When preparing for a termination meeting, you will want to discuss whether the manager communicated clearly with the employee, telling them what they did wrong and allowing them to correct their behavior. Was the incident so egregious that the employee must be terminated immediately? Was the termination based on objective standards commensurate with the infraction? Did the employee have a reasonable opportunity to correct their behavior and has not done so? Are there similar situations in which an employee has been terminated for a similar offense? Is there any evidence that raises red flags? It could be discriminatory or retaliatory and affect the legal rights of the employee.

Employers need to be concerned about possible lawsuits and run their business in compliance with State and Federal law to avoid lawsuits and investigations by state and federal agencies that handle labor and employment complaints of employees. Numerous State and Federal agencies enforce labor and employment laws, and an employee may also file a complaint with one of these agencies. It is important for your business to have a basic knowledge of these employment laws and to be compliant with them. This is important to not only avoid lawsuits but also to create a better atmosphere for employees by treating them fairly and in compliance with the law.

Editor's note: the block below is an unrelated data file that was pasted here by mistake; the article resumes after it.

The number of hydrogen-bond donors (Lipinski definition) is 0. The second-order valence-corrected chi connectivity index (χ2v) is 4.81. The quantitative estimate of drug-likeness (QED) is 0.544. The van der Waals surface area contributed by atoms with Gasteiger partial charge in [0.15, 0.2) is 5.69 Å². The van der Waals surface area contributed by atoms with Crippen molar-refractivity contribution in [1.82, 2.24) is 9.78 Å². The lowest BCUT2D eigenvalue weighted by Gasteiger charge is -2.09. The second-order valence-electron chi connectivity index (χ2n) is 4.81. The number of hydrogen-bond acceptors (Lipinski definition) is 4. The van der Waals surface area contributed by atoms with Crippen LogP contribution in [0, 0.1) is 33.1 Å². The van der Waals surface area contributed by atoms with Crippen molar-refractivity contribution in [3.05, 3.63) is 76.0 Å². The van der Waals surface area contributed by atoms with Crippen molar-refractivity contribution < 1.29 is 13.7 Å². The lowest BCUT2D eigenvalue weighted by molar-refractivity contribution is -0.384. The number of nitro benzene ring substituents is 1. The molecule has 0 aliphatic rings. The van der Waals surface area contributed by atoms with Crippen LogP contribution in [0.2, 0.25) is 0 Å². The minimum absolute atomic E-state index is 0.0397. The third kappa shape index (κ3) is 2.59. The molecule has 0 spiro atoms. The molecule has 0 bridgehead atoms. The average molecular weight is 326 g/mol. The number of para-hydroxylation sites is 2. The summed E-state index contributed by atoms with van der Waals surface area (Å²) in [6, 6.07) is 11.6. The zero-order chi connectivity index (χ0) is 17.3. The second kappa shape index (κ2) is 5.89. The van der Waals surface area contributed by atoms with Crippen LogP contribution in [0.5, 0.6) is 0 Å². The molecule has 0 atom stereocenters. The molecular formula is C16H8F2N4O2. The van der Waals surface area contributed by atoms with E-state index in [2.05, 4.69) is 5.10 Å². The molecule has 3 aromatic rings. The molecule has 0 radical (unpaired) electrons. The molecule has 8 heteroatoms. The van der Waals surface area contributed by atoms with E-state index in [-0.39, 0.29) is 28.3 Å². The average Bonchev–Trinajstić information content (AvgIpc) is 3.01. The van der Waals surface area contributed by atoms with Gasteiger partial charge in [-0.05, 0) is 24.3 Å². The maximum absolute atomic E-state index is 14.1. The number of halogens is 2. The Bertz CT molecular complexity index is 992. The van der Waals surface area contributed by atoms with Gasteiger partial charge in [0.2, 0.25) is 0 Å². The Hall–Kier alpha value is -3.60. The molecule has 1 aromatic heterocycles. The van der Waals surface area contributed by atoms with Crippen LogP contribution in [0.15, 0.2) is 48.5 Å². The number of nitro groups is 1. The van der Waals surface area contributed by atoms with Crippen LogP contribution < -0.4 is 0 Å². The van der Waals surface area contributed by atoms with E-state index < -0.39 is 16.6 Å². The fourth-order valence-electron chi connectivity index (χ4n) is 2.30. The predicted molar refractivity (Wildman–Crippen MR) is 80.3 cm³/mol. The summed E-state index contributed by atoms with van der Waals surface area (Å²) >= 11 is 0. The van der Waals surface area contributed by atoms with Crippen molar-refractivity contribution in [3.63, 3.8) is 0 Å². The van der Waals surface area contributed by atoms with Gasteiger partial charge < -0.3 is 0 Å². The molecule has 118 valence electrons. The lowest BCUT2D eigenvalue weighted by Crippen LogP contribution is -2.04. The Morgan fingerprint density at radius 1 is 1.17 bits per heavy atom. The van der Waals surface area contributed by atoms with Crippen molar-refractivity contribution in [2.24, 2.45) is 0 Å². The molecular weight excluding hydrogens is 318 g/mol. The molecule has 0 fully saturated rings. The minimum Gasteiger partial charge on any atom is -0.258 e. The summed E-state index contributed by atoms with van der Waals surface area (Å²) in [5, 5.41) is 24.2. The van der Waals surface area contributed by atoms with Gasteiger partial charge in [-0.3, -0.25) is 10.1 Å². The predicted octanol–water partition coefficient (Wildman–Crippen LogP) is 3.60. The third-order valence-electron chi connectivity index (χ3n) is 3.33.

There are several things in mind at a termination meeting. You should have a script, and you will want to be direct and keep the meeting short. The meeting should have a proper professional tone and be dignified by providing information to the employee. The employee may get emotional, and it is not helpful for the manager to get emotional. It is not the proper time to be empathic; you are terminating their employment and should just provide a brief explanation for the termination and provide information about their exit from the company. Have the meeting in a private area. The manager and human resources should be at every termination meeting. Be brief, honest, and respectfully communicate the termination and the reasons for it to avoid making statements based on any opinion or indicating any biases.

Each termination should be investigated to determine if the employer is making the proper decision before terminating an employee to protect the employer from lawsuits and create a fair, equitable, and decent work atmosphere for their employees.

If your small or mid-size business has human resource or employment law questions, please contact Holden Law Firm at (952) 943-3960 for a consultation.